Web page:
While the team might have weathered the storm the first time he was out, that’s not so much the case now. They went an admirable 5-2-2 from late October to late November when Mike Condon first took over the starters’ role.
While the loss of Gallagher has clearly impacted Montreal’s record without them both, consider this: Of Montreal’s eight most recent losses (seven in regulation, one in overtime), the Canadiens had a third-period lead in three of them and were tied in the final frame in two others.
Price would hypothetically have been there to help prevent at least some of those games from slipping away. The Canadiens clearly miss Price more.
The Case for Brendan Gallagher
Say what you want about not being able to replace Carey Price, but up until Montreal imploded—as a team—against the Dallas Stars, Condon was doing a decent job.
His current .903 save percentage might not seem like it right now, but, before Sunday, it had been .911… not impressive, but very good for a back-up, and, I think we can all agree, Montreal’s new team motto.
Meanwhile, can the same really be said for Montreal’s offense? The team is second in the league with 102 goals according to NHL.com, an even average of three per game. However, since both players have been out, they’ve scored just 19 times… an average of less than two!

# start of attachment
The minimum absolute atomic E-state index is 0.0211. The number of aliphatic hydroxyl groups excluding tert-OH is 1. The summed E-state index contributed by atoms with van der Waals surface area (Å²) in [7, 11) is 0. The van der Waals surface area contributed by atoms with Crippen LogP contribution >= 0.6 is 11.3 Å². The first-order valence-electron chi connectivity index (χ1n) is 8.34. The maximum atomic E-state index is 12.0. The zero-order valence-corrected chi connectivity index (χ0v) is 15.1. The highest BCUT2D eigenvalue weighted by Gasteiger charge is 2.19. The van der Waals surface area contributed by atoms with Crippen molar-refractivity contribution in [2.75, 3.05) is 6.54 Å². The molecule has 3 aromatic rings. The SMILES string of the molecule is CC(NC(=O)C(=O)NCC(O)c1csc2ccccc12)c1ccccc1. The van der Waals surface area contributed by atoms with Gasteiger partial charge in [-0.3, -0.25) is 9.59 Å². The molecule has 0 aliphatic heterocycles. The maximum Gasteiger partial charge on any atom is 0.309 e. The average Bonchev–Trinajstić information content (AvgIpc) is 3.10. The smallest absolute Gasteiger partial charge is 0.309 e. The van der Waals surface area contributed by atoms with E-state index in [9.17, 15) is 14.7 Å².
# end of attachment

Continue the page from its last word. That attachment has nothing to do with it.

Not only that, but Montreal’s shooting percentage has been a pathetic 5.4 percent. Considering a generally accepted average shooting percentage is around nine percent (coincidentally 9.11 percent; there’s that motto again, “9-1-1; Something to aim for”), that’s pretty pathetic.
Montreal may have been shooting above sustainable levels prior to both injuries, but this is mere regression the same way a hurricane is just some water. Something is up, or, more accurately, out, with Gallagher being an unheralded piece of Montreal’s offense.